The United Methodist Church’s top court has held off on deciding whether a denominational separation plan passes constitutional muster.
And that has some of the plan’s architects frustrated and worried.
“This ruling simply adds to the feeling that the denomination is ‘stuck’ and to the sense that our well-regimented institutions are unable and unwilling to address the very big challenges facing The United Methodist Church,” said veteran church leader Randall Miller.
Among those challenges is the denomination’s decades-long, intensifying debate over the status of LGBTQ people that already has some congregations heading for the exits.
Miller was among a diverse group of 16 United Methodist leaders who, with the help of famed mediator Kenneth Feinberg, developed a proposal aimed at resolving that debate.
Their proposed Protocol of Reconciliation and Grace Through Separation, if adopted, would allow traditionalist churches and conferences (those who support restrictions on gay marriage and ordination) to leave with church property and $25 million. The proposal also sets aside $2 million for other groups of churches that might leave.
The protocol mediation team — convened in 2019 by the late Sierra Leone Bishop John Yambasu — included bishops as well as leaders of traditionalist, centrist and progressive advocacy groups that had often been at odds in the homosexuality debate. With the protocol, they struck an accord, and advocacy groups across the denomination’s theological spectrum have endorsed the plan.
By March 2020, the Philippines Cavite, Sierra Leone and Michigan annual conferences — three regional church bodies — had approved forwarding the protocol legislation to the coming General Conference.
Ahead of the lawmaking assembly, the Council of Bishops also asked the Judicial Council, the denomination’s top court, to review whether the protocol was within the bounds of the church’s constitution.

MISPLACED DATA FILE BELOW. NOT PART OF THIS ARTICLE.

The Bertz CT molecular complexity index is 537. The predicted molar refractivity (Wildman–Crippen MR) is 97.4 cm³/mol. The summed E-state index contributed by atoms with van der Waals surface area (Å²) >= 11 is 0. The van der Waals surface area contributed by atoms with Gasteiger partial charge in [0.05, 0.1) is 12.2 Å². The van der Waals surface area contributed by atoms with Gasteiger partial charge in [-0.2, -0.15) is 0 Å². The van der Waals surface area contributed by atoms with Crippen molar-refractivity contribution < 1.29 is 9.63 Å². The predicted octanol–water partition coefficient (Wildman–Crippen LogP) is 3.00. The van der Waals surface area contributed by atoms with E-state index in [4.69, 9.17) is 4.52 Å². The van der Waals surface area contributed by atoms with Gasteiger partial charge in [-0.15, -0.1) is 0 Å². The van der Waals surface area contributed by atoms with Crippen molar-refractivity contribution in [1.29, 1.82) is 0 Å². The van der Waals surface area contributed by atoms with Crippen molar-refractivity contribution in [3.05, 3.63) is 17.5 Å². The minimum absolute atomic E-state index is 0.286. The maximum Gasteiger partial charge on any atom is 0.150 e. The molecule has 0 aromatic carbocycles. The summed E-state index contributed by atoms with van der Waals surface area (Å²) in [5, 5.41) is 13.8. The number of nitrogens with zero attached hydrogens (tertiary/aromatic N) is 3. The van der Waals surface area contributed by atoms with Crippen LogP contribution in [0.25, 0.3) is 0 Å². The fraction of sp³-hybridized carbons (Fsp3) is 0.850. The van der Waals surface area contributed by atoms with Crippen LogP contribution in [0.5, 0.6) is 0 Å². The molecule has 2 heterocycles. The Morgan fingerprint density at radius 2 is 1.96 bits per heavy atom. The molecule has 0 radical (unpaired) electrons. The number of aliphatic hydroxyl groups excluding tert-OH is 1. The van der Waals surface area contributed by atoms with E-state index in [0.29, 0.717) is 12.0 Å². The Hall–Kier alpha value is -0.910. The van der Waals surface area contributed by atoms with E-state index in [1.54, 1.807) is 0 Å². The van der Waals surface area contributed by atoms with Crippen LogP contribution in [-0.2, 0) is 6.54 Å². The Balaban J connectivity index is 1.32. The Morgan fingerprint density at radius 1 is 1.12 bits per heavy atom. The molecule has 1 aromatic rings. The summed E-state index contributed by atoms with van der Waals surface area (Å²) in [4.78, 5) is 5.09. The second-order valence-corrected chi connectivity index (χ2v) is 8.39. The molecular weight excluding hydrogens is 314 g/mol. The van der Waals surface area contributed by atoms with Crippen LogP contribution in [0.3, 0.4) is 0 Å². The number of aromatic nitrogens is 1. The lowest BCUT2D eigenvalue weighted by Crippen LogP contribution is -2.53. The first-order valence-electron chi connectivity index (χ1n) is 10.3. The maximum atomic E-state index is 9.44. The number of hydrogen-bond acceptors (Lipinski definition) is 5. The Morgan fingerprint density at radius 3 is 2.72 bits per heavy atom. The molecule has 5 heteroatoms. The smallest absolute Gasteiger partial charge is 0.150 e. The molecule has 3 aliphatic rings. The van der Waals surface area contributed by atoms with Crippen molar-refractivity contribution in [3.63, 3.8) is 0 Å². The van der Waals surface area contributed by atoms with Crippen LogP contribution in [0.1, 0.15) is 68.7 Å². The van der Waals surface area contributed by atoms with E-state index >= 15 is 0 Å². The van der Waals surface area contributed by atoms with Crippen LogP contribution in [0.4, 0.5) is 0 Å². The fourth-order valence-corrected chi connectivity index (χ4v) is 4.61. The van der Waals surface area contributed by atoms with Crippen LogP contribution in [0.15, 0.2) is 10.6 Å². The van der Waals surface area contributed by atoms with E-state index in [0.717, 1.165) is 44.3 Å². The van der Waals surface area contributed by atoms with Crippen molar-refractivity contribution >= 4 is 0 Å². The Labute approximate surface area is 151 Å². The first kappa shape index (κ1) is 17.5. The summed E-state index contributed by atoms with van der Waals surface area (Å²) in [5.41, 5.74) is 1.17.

Church law gives bishops the authority to ask for a judicial review of proposed legislation. Many in the church also want to avoid a repeat of the 2012 General Conference when, on the last day of the gathering, the Judicial Council overturned a just-passed legislative package on constitutional grounds. In 2012, no one asked the Judicial Council to review the legislation's constitutionality until General Conference delegates had already voted for it.
Eight years later, it was a different story. With the endorsements, annual conference votes and a possible judicial review, all seemed set for General Conference delegates to have final say on the protocol when they met in May.
But then the COVID-19 pandemic shut down international travel, twice forcing the postponement of General Conference — now scheduled for Aug. 29-Sept. 6, 2022, in Minneapolis.
In the meantime, the Judicial Council — a significantly smaller body — has been meeting online periodically. On April 16, the court released Memorandum 1407 declining the bishops’ request to rule on the protocol ahead of General Conference.
In the memorandum, the church court acknowledged that bishops had the right to ask for a ruling. However, the Judicial Council noted that it did not want to put its thumb on the scales for any particular separation plan when other similar proposals are heading to General Conference.
“It would be improper for us to anticipate or engineer legislative outcomes,” the memorandum said. “Until the General Conference has the opportunity to consider and act on all proposals, including the Protocol, we must avoid interfering with the legislative process through premature adjudication.”
The Florida Conference’s Bishop Kenneth Carter, who served on the protocol team, said the bishops’ motivation in making its request “is not to privilege legislation, but to help the church and especially to help the delegations to gain clarity as they do their work.”
Bishops preside but don’t have a vote at General Conference.